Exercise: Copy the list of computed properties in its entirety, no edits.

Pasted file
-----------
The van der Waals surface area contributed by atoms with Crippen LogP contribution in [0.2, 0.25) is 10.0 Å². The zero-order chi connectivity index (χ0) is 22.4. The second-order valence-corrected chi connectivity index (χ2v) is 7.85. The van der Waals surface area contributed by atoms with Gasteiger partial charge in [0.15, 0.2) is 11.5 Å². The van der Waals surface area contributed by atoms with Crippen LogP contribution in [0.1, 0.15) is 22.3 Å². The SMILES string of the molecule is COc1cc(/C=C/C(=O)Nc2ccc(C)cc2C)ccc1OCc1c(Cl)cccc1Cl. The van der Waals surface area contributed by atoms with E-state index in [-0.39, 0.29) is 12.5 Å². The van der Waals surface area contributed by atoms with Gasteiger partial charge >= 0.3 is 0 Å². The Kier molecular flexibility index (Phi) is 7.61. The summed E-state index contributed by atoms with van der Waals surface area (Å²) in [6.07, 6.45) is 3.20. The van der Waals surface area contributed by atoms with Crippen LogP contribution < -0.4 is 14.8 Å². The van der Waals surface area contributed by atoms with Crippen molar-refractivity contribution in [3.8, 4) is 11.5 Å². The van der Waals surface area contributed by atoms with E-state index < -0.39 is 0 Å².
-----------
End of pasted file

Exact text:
The van der Waals surface area contributed by atoms with Crippen LogP contribution in [0.2, 0.25) is 10.0 Å². The zero-order chi connectivity index (χ0) is 22.4. The second-order valence-corrected chi connectivity index (χ2v) is 7.85. The van der Waals surface area contributed by atoms with Gasteiger partial charge in [0.15, 0.2) is 11.5 Å². The van der Waals surface area contributed by atoms with Crippen LogP contribution in [0.1, 0.15) is 22.3 Å². The SMILES string of the molecule is COc1cc(/C=C/C(=O)Nc2ccc(C)cc2C)ccc1OCc1c(Cl)cccc1Cl. The van der Waals surface area contributed by atoms with E-state index in [-0.39, 0.29) is 12.5 Å². The van der Waals surface area contributed by atoms with Gasteiger partial charge >= 0.3 is 0 Å². The Kier molecular flexibility index (Phi) is 7.61. The summed E-state index contributed by atoms with van der Waals surface area (Å²) in [6.07, 6.45) is 3.20. The van der Waals surface area contributed by atoms with Crippen LogP contribution < -0.4 is 14.8 Å². The van der Waals surface area contributed by atoms with Crippen molar-refractivity contribution in [3.8, 4) is 11.5 Å². The van der Waals surface area contributed by atoms with E-state index < -0.39 is 0 Å².